February 2, 2019

What they don’t teach you in school

Reading time: 3 minutes

The art of negotiating (from a woman’s perspective)

A duotoned dark purple and beige version of the Apple graduation cap emoji, in front of a light blue triangle shape in the top right corner of the image

When I first left university, I couldn’t find a job. I’d learnt many new skills whilst studying at a tertiary level, but talking about myself and what value I might bring to a professional role wasn’t one of them. I sidestepped, took whatever jobs I could find. Two years of hustling in all kinds of strange places – property styling, bartending, consumer research, absolutely everything in small family businesses – and I met people, did things. Had stories to tell. I got the first professional role I applied for.

I was excited. When they asked me what salary I expected, I didn’t really understand what was happening. I’d lived in a world of hourly wages, where award rates existed to guide me. I’d already gotten the job, but what if they didn’t like my answer and took it all away from me? I lowballed myself, and they agreed to pay me an extremely low wage.

Negotiation had never been spoken about during my rather expensive university education. I’d heard of soft skills, the importance of being ‘well rounded’. I knew of the gender pay gap, but nothing on how to negotiate, or why it is an inbuilt part of our work culture. I still haven’t figured out the second part, but with Harvard Law School finding that the gender gap in negotiation may partially explain wage gap, I kinda wish it wasn’t:

“In many cultures, girls are encouraged and expected to be accommodating, concerned with the welfare of others, and relationship oriented from an early age. Notably, these goals clash with the more assertive behaviours considered to be essential for negotiation success, which are more in line with societal expectations that boys and men be competitive, assertive, and profit oriented”.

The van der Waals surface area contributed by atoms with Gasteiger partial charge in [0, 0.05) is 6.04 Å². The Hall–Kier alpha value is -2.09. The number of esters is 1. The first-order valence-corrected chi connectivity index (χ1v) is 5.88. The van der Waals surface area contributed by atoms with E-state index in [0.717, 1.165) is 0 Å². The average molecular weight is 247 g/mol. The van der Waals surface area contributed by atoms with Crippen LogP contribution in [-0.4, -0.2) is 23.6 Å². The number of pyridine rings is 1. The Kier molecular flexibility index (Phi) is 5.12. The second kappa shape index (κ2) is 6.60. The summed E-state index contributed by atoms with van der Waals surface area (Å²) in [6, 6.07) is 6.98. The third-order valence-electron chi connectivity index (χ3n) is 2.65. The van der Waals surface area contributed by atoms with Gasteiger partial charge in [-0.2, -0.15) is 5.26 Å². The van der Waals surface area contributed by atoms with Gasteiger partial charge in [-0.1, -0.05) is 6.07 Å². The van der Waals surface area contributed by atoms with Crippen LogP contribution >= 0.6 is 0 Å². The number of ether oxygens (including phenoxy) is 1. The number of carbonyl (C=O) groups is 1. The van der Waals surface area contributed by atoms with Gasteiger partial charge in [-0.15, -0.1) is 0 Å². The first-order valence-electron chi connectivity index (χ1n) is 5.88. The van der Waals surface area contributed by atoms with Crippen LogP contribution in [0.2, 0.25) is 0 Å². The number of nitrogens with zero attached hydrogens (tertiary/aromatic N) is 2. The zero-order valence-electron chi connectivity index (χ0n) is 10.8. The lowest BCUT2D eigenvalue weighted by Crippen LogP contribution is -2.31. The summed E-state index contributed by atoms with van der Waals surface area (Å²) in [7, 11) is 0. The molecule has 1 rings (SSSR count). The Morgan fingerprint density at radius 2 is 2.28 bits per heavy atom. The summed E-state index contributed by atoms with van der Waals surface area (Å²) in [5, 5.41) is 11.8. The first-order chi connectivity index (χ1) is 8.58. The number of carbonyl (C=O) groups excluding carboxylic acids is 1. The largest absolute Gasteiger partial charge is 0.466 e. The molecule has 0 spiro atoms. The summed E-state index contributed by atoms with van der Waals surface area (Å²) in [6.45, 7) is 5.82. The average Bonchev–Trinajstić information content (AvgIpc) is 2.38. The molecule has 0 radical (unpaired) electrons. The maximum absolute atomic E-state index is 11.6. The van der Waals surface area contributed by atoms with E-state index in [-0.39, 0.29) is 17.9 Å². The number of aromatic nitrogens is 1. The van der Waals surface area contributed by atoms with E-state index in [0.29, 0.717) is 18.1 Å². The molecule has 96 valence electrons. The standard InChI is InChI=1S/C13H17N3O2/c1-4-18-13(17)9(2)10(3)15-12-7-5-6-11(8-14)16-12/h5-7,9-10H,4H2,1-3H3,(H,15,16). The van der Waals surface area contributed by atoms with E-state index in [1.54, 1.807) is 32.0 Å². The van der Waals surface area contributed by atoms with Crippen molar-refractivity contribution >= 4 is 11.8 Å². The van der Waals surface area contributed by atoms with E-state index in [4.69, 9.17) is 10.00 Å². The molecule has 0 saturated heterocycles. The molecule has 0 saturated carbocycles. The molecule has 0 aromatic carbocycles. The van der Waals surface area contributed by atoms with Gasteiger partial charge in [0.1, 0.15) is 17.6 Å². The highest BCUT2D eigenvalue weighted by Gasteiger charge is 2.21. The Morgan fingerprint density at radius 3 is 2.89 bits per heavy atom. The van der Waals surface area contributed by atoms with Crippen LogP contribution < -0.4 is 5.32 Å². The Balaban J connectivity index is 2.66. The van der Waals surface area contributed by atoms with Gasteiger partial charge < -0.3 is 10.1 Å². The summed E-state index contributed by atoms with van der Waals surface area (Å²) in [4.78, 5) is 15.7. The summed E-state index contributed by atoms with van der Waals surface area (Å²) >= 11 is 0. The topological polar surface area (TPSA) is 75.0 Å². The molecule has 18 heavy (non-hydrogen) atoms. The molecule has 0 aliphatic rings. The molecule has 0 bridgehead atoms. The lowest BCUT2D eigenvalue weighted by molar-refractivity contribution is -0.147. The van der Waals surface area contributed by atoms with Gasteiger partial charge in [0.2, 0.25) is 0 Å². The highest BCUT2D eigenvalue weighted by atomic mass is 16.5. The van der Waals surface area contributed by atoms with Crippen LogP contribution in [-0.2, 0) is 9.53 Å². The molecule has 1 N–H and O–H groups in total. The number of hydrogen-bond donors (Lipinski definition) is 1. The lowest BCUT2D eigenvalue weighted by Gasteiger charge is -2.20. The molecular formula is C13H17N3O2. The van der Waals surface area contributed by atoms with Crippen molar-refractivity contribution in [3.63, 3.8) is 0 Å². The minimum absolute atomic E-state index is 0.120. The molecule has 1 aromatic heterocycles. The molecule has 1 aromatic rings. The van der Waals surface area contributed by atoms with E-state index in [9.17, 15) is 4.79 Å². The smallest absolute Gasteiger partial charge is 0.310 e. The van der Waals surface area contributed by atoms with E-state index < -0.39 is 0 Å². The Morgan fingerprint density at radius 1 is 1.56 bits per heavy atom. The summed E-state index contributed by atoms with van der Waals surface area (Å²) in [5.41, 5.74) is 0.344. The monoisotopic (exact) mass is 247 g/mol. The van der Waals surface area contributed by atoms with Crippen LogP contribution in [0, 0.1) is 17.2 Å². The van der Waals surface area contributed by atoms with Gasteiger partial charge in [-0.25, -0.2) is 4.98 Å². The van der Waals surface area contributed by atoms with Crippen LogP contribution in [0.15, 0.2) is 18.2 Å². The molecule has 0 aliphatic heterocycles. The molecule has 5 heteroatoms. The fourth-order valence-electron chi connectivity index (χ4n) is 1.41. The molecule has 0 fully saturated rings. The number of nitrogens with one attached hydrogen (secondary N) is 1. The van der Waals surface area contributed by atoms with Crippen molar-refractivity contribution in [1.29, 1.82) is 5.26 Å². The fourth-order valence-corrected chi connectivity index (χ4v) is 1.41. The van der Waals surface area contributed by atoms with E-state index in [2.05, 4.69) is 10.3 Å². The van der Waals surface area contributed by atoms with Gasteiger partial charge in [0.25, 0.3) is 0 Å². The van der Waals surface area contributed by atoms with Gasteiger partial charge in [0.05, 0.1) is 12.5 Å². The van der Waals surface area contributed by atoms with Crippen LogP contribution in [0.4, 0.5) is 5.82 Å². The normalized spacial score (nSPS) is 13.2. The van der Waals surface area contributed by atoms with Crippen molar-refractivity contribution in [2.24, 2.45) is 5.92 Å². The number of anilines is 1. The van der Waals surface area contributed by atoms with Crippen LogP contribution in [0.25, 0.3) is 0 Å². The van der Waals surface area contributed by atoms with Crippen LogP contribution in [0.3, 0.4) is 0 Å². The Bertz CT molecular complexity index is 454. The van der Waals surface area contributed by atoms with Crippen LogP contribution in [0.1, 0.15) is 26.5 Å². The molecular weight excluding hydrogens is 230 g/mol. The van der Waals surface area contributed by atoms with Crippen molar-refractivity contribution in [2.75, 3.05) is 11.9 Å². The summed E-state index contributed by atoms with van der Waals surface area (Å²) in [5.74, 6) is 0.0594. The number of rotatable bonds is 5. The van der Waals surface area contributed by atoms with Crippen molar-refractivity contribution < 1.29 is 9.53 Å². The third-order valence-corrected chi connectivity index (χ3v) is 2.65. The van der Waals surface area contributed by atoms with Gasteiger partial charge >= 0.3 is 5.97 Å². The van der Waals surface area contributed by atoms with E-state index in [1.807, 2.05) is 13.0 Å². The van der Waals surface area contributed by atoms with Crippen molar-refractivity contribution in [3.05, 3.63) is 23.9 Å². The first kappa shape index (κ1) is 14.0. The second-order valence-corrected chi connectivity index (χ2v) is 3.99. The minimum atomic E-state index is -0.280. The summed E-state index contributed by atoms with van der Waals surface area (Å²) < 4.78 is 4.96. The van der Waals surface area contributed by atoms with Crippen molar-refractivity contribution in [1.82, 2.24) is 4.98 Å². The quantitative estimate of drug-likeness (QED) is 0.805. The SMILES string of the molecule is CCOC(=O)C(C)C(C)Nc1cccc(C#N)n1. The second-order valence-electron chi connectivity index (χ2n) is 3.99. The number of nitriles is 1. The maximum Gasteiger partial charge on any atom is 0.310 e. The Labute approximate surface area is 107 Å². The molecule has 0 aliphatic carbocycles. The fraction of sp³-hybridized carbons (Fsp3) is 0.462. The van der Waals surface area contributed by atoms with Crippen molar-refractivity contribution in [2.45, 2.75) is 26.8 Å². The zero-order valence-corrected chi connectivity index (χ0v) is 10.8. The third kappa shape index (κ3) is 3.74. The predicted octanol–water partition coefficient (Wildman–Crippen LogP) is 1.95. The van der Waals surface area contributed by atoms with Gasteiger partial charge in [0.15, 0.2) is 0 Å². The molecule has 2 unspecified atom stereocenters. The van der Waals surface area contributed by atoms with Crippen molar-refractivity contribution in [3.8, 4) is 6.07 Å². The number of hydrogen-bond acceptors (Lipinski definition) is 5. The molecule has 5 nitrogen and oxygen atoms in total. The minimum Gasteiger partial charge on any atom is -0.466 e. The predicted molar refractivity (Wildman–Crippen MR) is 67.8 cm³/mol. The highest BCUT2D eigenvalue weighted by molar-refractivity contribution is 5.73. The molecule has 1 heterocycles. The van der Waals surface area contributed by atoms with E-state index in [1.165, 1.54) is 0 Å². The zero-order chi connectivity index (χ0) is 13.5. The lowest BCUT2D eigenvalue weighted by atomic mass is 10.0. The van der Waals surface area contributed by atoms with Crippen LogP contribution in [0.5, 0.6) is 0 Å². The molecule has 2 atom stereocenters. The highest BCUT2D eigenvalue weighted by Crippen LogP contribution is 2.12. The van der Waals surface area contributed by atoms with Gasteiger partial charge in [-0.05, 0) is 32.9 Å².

The difference is particularly striking in starting salaries, where  “7% of women attempted to negotiate, while 57% of men did” (Women Don’t Ask, Linda Babcock).

If you’re a woman, or a man who is not particularly assertive, the data shows you’re probably missing out on a piece of the pie. So how to combat that?

Seek help

Firstly, the gap between men and women’s outcomes narrowed as they gained negotiating experience (Harvard Law School). Women in particular benefit from negotiation training and experience. So looking out for workshops and professional training is worthwhile.

Arm yourself with research

A good starting point is to work out what other people in your industry, or similar positions, are getting paid. Find out the industry standard salary range, and check out what companies are offering in role postings.  

Know what you need

Know how much you want and why. Use what you’ve learned about similar roles and market rates to justify your requested salary, rather than pushing for an arbitrary salary figure.You might need to sell your employer on why you deserve the amount you’ve asked for, so be ready to defend your position. Did you study to be qualified for this position? If so, perhaps you’re paying off student loans. What about long or expensive commutes, or even changing cities for a new role?

Negotiating salary can also be an opportunity to discuss other conditions – what about study leave or extra annual? Less hours? Professional development opportunities?

If you’re a woman, stand up for others

Be an agent for your organisation or team. Women negotiate more assertively for other individuals, such as their employees, than they do for themselves. Women may be able to avoid a social backlash and narrow this gap by viewing themselves as advocates for their organisations and pointing to their organisation’s needs during negotiations, “Here are the resources I/my team need to be effective.”

Since my first professional role, I’ve negotiated higher salaries, but am yet to negotiate other conditions, such as study leave or less hours. What’s your experience negotiating for money or other conditions?

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Lilith Palmer

Cat mumma, coffee lover, digital producer (in that order). See what else I've written here.

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